Our Founding Mothers
When I opened this fascinating book by Kathleen Sprows Cummings, I was not sure what to expect. The cover shows two women at the turn of the 20th century, one in a religious habit, the other dressed as a materially comfortable woman. What could these two women possibly have in common? The answer is: much more than you would imagine.
New Women of the Old Faith explores a piece of American Catholic history that is often overlooked. Cummings chronicles the lives and work of four American Catholic women who, while being faithful members of the pre-Vatican II Catholic Church, were powerful advocates for Catholic women trying to break into American society and find their own voice alongside the “New Woman” movement. The four women chronicled are Margaret Buchanan Sullivan (d. 1903), an ardent Irish nationalist and prolific Catholic writer; Sister Julia McGroarty, S.N.D. (d. 1901), American provincial superior of the Sisters of Notre Dame de Namur and founder of Trinity College for Catholic Women; Sister Assisium McEvoy, S.S.J. (d. 1939), a Philadelphia educator who figured greatly in the expansion and consolidation of the Catholic education system locally and nationally; and Katherine Eleanor Conway (d. 1927), a Boston journalist, editor and public figure. Each of these women is noteworthy in her own right, and each was dedicated to improving the lives of Catholic women while encouraging them to resist the promises of the newly emerging secular women’s organizations.
As explained by Cummings, Henry James coined the phrase “New Woman” to describe wealthy widows living abroad. The movement came to represent women who felt trapped and constricted by Victorian society and who desired to break from traditional domestic rules. This secular movement greatly alarmed Catholics who saw it as a threat to single Catholic women, who were expected to play a part in their church community and be faithful to the roles assigned them by “Mother Church.” There was also the fact that the “New Woman” movement was significantly Protestant. At this time in U.S. Catholic history the American Protestant was the enemy. All four of the featured women in this book believed that American Catholic women at the turn of the century would truly “liberate” themselves if they found women to emulate from their own faith tradition, such as St. Catherine of Siena, St. Jane Frances de Chantal and St. Elizabeth Ann Seton. It would be Catholic teaching, as opposed to the suffragette movement, that would show Catholic women the way to live their lives. And of course, it would be through education that Catholic women would truly achieve full personhood.
This book will be of special interest to anyone who has spent time in the field of Catholic education, especially in Catholic higher education. As Cummings explains, the story of the founding of Trinity College in Washington, D.C., is a marvelous example of how “U.S. Catholic women enlarged their lives during the Progressive Era.” One cannot help but be impressed by the tenacity and vision of Sister Julia McGroarty, who “dared” to found a college without a preparatory academy already in place and also without any assurance of monetary backing. The stories of the Philadelphia S.S.J.’s and I.H.M.’s only adds to the truth that women religious during the Progressive Era let nothing come between them and their desire to build a Catholic school system in America.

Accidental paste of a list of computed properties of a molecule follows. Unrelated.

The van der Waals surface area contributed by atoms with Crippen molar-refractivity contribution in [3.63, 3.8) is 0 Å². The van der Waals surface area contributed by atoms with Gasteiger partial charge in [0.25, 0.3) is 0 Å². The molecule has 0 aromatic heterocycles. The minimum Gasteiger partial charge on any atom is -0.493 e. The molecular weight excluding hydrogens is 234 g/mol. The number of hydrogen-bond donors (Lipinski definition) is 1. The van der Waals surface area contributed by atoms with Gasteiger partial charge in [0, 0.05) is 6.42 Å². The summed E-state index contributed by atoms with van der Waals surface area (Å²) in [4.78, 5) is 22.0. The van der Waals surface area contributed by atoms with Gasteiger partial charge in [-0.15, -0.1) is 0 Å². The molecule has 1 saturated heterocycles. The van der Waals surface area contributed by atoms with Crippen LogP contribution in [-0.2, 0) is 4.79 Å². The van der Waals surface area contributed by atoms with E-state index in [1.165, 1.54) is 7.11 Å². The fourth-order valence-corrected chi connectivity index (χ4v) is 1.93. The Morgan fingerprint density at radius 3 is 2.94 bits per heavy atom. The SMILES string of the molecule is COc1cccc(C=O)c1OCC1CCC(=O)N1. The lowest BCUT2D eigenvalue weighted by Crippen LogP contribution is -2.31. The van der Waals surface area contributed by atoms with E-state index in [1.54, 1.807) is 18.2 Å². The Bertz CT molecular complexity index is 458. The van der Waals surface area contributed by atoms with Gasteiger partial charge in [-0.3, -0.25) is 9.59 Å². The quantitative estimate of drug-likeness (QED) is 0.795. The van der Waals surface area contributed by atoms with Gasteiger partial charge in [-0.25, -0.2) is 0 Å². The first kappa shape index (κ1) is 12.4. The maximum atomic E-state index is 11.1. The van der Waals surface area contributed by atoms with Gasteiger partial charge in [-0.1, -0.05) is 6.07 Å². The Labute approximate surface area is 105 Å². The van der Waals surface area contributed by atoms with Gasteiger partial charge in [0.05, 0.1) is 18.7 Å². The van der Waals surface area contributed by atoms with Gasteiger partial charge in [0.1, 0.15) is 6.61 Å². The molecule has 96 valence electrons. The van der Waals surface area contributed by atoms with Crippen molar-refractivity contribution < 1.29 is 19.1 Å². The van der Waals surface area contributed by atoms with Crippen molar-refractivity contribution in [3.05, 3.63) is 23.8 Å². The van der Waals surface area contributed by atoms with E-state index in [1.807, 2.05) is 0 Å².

Their efforts were supported by women like Margaret Sullivan and Katherine Conway, who believed wholeheartedly in church-sponsored education for women. These two laywomen had an impact on the lives of their Catholic “sisters” in a manner different from that of women religious. Their writing and journalistic abilities, along with their personal friendships with members of the hierarchy, opened doors for them that would always remain closed to the sisters. While they did not support the “New Woman” movement, they understood that Catholic women needed a strong faith life and a somewhat independent spirit.
There is a noticeable tension in the book between the fact that American women at the start of the 20th century did not have rights owed them as fully human beings, such as the right to vote, and a Catholic vision of what it meant to be a truly liberated American woman. The two laywomen featured in this book only grudgingly accepted the 19th Amendment, which gave women the right to vote. I wanted Cummings to spend more time analyzing whether the refusal of the Catholic Church and specific women in the church to support more secular reform movements served to alienate Catholic women from social reform activities in the middle of the century and up to our day.
Cummings refers to the journalist Anna Quindlen and to Helen Prejean, C.S.J., as examples of dedicated Catholic women who are modern counterparts to the four women featured in this book. But she labels the first as one with outspoken views on issues like abortion and the second as one who does not wear the more traditional habit. They are portrayed as women “on the fringe” rather than Catholic women who genuinely influence others today. I wonder whether the fact that certain influential Catholic women of the early 20th century resisted secular social movements has impeded post-Vatican II Catholic women from responding energetically to the women’s rights movement, racial issues and other social problems.
New Women of the Old Faith will assuredly appeal to anyone interested in the story of American Catholicism and the growth of the American immigrant church. It offers a fresh perspective on the struggles Catholic women faced as they tried to become good citizens of these United States while also being good daughters of the Catholic Church. The struggle was not always easy, and still is not today. But as Cummings points out, Catholic women are creative, dedicated, bright and visionary people. These qualities served us well in the past and will do so in the future.